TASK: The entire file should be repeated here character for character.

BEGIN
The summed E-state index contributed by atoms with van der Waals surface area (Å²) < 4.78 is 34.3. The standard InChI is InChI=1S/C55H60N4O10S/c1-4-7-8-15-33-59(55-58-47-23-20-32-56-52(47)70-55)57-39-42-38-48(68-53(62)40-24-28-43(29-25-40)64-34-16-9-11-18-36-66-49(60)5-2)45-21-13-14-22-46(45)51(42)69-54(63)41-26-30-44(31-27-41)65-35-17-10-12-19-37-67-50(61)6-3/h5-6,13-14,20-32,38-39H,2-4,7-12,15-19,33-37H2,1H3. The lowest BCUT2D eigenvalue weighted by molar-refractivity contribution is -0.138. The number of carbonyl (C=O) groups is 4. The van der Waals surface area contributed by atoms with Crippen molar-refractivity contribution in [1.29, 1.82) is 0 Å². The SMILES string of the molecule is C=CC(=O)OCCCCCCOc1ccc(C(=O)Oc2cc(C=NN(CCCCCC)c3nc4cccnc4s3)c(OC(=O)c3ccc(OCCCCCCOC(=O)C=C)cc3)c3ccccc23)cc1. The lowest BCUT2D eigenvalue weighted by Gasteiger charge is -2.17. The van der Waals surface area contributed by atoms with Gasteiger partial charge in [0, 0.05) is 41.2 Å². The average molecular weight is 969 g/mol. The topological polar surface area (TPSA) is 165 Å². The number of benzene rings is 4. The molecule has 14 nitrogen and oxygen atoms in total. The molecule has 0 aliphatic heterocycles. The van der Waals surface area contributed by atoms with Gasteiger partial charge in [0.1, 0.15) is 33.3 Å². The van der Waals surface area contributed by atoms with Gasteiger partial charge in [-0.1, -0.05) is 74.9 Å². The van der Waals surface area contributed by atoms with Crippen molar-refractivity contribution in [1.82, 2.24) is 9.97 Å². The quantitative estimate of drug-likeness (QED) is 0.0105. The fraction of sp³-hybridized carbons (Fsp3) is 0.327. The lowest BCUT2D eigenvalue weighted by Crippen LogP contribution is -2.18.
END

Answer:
The summed E-state index contributed by atoms with van der Waals surface area (Å²) < 4.78 is 34.3. The standard InChI is InChI=1S/C55H60N4O10S/c1-4-7-8-15-33-59(55-58-47-23-20-32-56-52(47)70-55)57-39-42-38-48(68-53(62)40-24-28-43(29-25-40)64-34-16-9-11-18-36-66-49(60)5-2)45-21-13-14-22-46(45)51(42)69-54(63)41-26-30-44(31-27-41)65-35-17-10-12-19-37-67-50(61)6-3/h5-6,13-14,20-32,38-39H,2-4,7-12,15-19,33-37H2,1H3. The lowest BCUT2D eigenvalue weighted by molar-refractivity contribution is -0.138. The number of carbonyl (C=O) groups is 4. The van der Waals surface area contributed by atoms with Crippen molar-refractivity contribution in [1.29, 1.82) is 0 Å². The SMILES string of the molecule is C=CC(=O)OCCCCCCOc1ccc(C(=O)Oc2cc(C=NN(CCCCCC)c3nc4cccnc4s3)c(OC(=O)c3ccc(OCCCCCCOC(=O)C=C)cc3)c3ccccc23)cc1. The lowest BCUT2D eigenvalue weighted by Gasteiger charge is -2.17. The van der Waals surface area contributed by atoms with Gasteiger partial charge in [0, 0.05) is 41.2 Å². The average molecular weight is 969 g/mol. The topological polar surface area (TPSA) is 165 Å². The number of benzene rings is 4. The molecule has 14 nitrogen and oxygen atoms in total. The molecule has 0 aliphatic heterocycles. The van der Waals surface area contributed by atoms with Gasteiger partial charge in [0.1, 0.15) is 33.3 Å². The van der Waals surface area contributed by atoms with Gasteiger partial charge in [-0.1, -0.05) is 74.9 Å². The van der Waals surface area contributed by atoms with Crippen molar-refractivity contribution in [1.82, 2.24) is 9.97 Å². The quantitative estimate of drug-likeness (QED) is 0.0105. The fraction of sp³-hybridized carbons (Fsp3) is 0.327. The lowest BCUT2D eigenvalue weighted by Crippen LogP contribution is -2.18.